'Perspective 2000' was at The Ormeau Baths Gallery 7th September - 14th October 2000
Review by Slavka Sverakova
Nine out of the twenty nine artists selected by Lynne Cooke for this year's Perspective exhibition, from over 330 submissions, are photographers. The history of photography had been characterized by comparison with painting and by an entrenchment in debates about the 'real','truth' and 'representation'. The way in which photography contests its representational role, is a measure of it being like contemporary art practices that allow a meaning to slide.
As a medium, in Cooke's choice, these photographs point to their (implied) capacity to claim the future of visual culture through digital prints and computer aided work. Accessibility, ease of dissemination and the ambiguous claim of each print that it is an 'original', all make photography eminently suitable for the new technology. Their promiscuous relationship with authenticity is now often the most important guarantor of value.
All but one contributor (Geroen Offerman, Plant 2000) exhibited sets of photographs of 2, 3, 4, 5, 10, 11, and 16 prints. I do not see any significance in particular numbers, I do see significance in the preference for companion images like in Chardin (Justine Carter, Brendan Earley) or polyptychs like in medieval paintings, e.g. Giotto, piero della Francesca etc (John Duncan, John paul McAree, Stuart Gurden). The triptych model (Christopher Ould, Brendan Earley) has been appropriated again in the late 20th Century by Francis Bacon. The preference for four views (Darah McGrath, Susan Morris) may be guided by a desire for some type of symmetry, or wanting to give each work more independence from the rest of the set. This seems to be the case when the dimensions vary. The five pinhole prints by Kate Byrne exhibit none of the above assurances. The beautiful, haunting, curved universe of her Trace series may include either three images if the motif is the determinant (handbag, glove, shoe) or many more images if the visual closure and distances be varied. This insecurity of a set is not a defective feature. On the contrary, it controls the looking by submitting the retinal to the speculative. A large handbag at a distance projects the same image on the retina as a small handbag nearby (given that we do not move). A secure set of two will facilitate straight comparison. An insecure set, say of one or three, increases the ambiguity of the image and fragmentation of the retinal projections. We have to speculate. The modularity of vision becomes a cascade.
Photography is also an operation in remembering. Is memory partial to representation of the experienced? The various skids and slides in what we remember would point to such fragmentation of the experience as to refute any possibility of an image having anything to do with it. Yet we look at postcards, photographs, videos to trigger off data that are not even present in them. The photograph's ability to present that which is absent from it pulls the argument away from re-presentation, as if the printed image were a referent matrix for other fragments of the world to land on. lf so, then such an image is both complete (as an attractive matrix) and incomplete (as attracting other fragments of existence). If an image is both complete and incomplete, its meaning must be both too. Derrida proposed an indefinite postponement of the formation of meaning as movement inscribed in any aesthetic text (text here is a mode of appropriation of the real). Although I enioy his rehearsing Zeno's paradox, I prefer another position: emergence, submerging and merging of meanings. I see two advantages in this: one, it quickly sorts out the chaff from the grain and two, it liberates me from static states of mind. Consequently, I am never between two meanings, I slip from one to another. The process is undisputed in interpretation of music. The mimesis in visual arts undermines its application. Nevertheless, for example in Byrne's image of a handbag there are two possible readings: a monstrous object in a moon landscape, or a handbag on a beach. They are mutually exclusive and dynamically bound, so that I select one meaning knowing that the change is unavoidable.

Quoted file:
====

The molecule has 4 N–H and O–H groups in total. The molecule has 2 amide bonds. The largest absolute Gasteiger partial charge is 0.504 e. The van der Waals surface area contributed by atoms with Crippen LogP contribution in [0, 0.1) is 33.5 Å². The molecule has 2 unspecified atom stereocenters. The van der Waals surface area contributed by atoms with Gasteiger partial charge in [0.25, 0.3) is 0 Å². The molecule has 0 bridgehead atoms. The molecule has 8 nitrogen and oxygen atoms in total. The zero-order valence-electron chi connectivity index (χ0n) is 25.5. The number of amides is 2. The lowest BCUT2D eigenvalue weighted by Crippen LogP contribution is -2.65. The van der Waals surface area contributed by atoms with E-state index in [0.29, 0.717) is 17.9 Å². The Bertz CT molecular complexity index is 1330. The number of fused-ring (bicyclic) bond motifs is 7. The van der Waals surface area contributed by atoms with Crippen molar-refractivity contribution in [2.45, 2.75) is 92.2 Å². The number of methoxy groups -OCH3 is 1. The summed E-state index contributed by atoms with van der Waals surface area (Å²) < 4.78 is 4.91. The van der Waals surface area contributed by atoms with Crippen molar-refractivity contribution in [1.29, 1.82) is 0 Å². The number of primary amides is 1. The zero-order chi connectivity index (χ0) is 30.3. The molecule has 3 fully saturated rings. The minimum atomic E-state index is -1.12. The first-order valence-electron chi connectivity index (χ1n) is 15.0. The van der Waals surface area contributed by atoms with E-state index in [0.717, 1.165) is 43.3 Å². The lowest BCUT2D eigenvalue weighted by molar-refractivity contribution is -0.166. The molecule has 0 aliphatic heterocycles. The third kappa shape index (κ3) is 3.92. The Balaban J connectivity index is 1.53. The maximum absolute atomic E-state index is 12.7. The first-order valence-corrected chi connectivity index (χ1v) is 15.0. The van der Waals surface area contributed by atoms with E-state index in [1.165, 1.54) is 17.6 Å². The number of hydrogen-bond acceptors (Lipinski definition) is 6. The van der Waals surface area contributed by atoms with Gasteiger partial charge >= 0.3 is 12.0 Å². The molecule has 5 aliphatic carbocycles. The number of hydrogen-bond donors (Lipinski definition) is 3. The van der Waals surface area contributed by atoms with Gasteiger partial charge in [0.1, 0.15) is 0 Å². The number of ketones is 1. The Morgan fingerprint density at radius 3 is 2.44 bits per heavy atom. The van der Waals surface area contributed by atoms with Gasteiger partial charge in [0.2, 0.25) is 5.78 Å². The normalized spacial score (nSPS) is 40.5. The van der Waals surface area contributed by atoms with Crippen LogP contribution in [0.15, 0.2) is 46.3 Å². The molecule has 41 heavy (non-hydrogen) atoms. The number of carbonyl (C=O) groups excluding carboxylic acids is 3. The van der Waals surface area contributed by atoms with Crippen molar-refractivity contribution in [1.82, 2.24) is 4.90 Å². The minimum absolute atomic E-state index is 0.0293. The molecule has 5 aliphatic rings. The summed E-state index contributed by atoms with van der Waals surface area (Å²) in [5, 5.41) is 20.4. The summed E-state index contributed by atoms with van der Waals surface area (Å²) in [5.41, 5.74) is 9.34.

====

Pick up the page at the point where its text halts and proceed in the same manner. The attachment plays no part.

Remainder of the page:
We do not know how it works exactly, but we do have some experience of It. If you can accept the above, you should be able to accept that a photograph does not represent, on the contrary, that it presents.
The sets in Perspective 2000 for example present an investigation of simultaneity in a way not open to words, e.g. four border crossings, two details of a forest, sixteen views of Berlin, eleven of Belfast etc. The cropped and blurred enclosures present the illusion of thrilling closeness to the 'real' in the image, when we are nowhere near it. Such photographs replace reality with convincing lies for a particular purpose. The photographers offer a glorious oscillation between two types of perception, the rapid discrimination of fine details and constructs of meanings.